Yahoo hack exposes potential for cyber security ETFs

Sep 28th, 2016 | By | Category: Equities

Yahoo has announced the hacking of some 500m names, email addresses and passwords – the largest corporate data breach in history.

Yahoo hack exposes potential for cyber security ETFs

Investors may gain access to the cyber security industry through ETFs offered by PureFunds, First Trust and ETF Securities.

The news not only highlights the growing scale of online security problems but also the potential for attractive returns, driven by growing industry demand, in cyber security exchange-traded funds.

According to Yahoo, the hack took place in 2014, affecting more than half of the company’s 1bn monthly users. The announcement comes as the company is finalising a deal to sell off its internet business to telecommunications giant Verizon for close to $5bn.

Around 200m Yahoo user records have been put on the black market over the summer, and an investigation into the hack by the FBI started in August, according to the Financial Times. Users’ financial information was not stolen, said Yahoo.

“This is one of the largest breaches in history. While it’s not on the same magnitude as [the hack on the US Office of Personnel Management], because of the nature of the data, it’s a watershed moment in security,” Kenneth White, a security researcher and director of the Open Crypto Audit Project, told the FT.

Details of the breach were confirmed shortly within weeks of the Democratic National Committee’s emails being hacked, exposing the Democrats’ attempt to smear former presidential candidate Bernie Sanders.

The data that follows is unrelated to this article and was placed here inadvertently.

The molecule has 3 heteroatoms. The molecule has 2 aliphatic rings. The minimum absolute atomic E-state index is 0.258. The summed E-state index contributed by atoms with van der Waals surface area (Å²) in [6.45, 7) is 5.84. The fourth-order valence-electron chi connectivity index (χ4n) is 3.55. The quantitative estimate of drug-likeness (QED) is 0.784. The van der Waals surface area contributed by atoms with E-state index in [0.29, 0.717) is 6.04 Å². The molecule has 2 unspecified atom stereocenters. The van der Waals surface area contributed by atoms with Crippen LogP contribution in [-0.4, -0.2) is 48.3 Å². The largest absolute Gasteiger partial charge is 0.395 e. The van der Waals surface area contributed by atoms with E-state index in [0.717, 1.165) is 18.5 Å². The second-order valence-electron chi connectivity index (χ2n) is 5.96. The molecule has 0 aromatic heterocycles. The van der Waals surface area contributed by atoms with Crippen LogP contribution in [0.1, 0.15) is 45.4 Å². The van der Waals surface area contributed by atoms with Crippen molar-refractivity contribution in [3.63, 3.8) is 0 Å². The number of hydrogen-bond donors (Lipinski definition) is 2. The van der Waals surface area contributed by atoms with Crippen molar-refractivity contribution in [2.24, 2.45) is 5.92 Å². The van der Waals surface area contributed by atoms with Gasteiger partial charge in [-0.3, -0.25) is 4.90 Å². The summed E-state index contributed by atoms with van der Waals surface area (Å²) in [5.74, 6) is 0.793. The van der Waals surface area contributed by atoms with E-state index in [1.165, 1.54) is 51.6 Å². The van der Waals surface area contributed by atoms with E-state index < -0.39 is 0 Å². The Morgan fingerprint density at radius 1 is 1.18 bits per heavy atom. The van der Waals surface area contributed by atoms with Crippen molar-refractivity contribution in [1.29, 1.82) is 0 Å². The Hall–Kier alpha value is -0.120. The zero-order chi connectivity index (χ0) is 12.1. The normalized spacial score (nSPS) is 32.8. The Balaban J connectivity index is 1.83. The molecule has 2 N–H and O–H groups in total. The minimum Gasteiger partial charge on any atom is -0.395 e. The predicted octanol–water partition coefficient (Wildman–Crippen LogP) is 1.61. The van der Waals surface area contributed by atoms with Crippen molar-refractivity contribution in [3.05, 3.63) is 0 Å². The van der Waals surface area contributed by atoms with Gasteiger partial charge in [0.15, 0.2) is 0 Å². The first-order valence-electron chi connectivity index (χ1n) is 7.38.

Other large-scale company security breaches include Dropbox, which announced earlier this month that 68m users’ accounts were compromised in 2012, representing two thirds of its customer base. Some 167m LinkedIn users’ account details were leaked the same year.

Sony Pictures Entertainment also suffered an attack with around 47,000 social security numbers of current and former employees leaked online, including those of actors and freelancers.

This year, around 37m users of Ashley Madison, a site to facilitate extramarital affairs, were hacked. More than 400m MySpace accounts were compromised in July, the second largest breach in history.

The size of the cyber security industry is estimated to grow to $202.3bn by 2021, according to research firm MarketsandMarkets. It was just $75bn at the end of 2015, said research company Gartner.

In light of a fast-growing industry, there are three ETFs that focus on the cyber security market.

The largest is the PureFunds ISE Cyber Security ETF (NYSE: HACK) which tracks the ISE Cyber Security Index. It mostly focuses on US-based companies (70%), with Israel as the second largest segment at 10%. Sub-industries include software (the largest segment at 59.7%), communications equipment (16.2%) and IT consulting and services (9.1%). It costs 0.75% in annual fees. HACK has grown to more than $800m assets since launch in late 2014 and has returned 7.5% returns so far this year in US dollar terms.

Another US-listed fund is the First Trust Nasdaq Cybersecurity ETF (Nasdaq: CIBR), which replicates the performance of the Nasdaq CTA Cybersecurity Index. The $100m fund costs 0.60% per year and has returned just over 10% year to date. It has similar sub-industries but a slightly lighter weighting in software at closer to 50%.

The third option is a Europe-listed fund from ETF Securities. The ETFS ISE Cyber Security GO UCITS ETF (LSE: USPY) tracks a slightly modified version of the index underpinning HACK. It has gathered $53m since inception one year ago and has returned 4.5% since 1 January in US dollar terms. A pound sterling-denominated version of the same fund (Ticker: ISPY) is listed on the London Stock Exchange. It has returned 18% over the same period due to the devaluation of the pound.

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